National Assembly’s right to dictate taxable items and tax rates would be altered by trade pact
A South Korean parliamentary report says that some of the clauses of a free trade agreement with the United States may be unconstitutional. The National Assembly is currently reviewing the deal in this month’s extraordinary session.
The report, released by the National Assembly’s committee for unification, foreign affairs and trade on February 18, found that, under the proposed free trade agreement between the two nations, the number of requirements listed as being applicable only to South Korea is eight times higher than that of the number solely applicable to the United States. The pact is the most unbalanced agreement signed by the United States thus far, the report pointed out.
In the report, titled “Review for Bill on Ratification of Free Trade Agreement between the Republic of Korea and the United States of America,” the committee said the agreement’s automobile-related taxation clauses are not in line with the nation’s constitution, which requires that laws be enacted to set tax rates or determine which items are to be taxed.
Under the trade deal, South Korea would be required to scrap its cumulative taxation system in favor of a special excise tax on new cars. South Korea would also have to simplify its automobile emissions-based tax rates to three levels, from five, and would be banned from re-configuring the emissions-based tax system if the deal were to go into effect. “Under the constitution, both taxable items and tax rates are set by laws enacted by the National Assembly. As the free trade agreement signed by the two governments sets a cap for tax rates and bans taxes on certain new goods, the agreement has the potential of being unconstitutional,” the report said.
“Also, the possibility of bigger damage can’t be ruled out because the possible revision of the auto tax would be applied to Japanese and German cars, as well as to U.S. cars,” the report said. “In terms of legal or economic aspects, there are concerns about potential side effects.”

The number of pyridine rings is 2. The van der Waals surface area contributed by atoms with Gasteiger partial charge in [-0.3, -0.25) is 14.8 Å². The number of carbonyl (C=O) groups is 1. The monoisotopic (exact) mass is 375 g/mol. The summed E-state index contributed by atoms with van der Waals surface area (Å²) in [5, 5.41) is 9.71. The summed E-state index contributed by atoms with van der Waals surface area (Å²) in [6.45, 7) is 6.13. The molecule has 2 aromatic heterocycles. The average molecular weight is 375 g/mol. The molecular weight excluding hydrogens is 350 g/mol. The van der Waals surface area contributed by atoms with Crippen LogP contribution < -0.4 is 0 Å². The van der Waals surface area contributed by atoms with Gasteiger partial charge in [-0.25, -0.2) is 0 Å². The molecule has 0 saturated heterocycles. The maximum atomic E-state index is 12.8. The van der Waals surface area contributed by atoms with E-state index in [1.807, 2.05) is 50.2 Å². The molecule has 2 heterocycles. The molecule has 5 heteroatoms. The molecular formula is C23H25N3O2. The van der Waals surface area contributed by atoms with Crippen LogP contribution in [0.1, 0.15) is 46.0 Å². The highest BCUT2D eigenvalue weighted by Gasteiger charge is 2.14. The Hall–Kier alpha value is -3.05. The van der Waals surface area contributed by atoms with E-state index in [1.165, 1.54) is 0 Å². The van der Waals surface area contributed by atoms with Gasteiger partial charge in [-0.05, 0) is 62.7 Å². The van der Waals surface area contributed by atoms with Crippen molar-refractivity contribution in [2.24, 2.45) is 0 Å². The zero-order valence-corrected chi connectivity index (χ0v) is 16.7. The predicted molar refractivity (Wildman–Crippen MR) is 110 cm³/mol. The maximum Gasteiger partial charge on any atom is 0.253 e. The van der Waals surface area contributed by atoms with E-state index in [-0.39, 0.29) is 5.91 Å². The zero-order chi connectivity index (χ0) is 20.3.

The inclusion in the trade pact of what has been called a “liberalization reversal prevention mechanism,” could also introduce another unconstitutional element, according to the report. Under the mechanism, South Korea would not be allowed to tighten regulations if they were eased when the pact went into effect. Therefore, the mechanism limits the National Assembly’s right to make laws and restricts the liberty of national policies, the report said.
The report also found that the number of requirements applied only to South Korea was 55, compared with seven of those requirements for the United States. Out of the 14 free trade deals signed by the United States so far, South Korea topped the list in terms of the number of such one-sided requirements. What’s more, the number of South Korean laws subject to revision because of the free trade deal was 24, while the number of U.S. laws stood at four, the report said.
The report also criticized the South Korean government for “not trying to reach a social consensus before starting free trade talks, or during the negotiations.”
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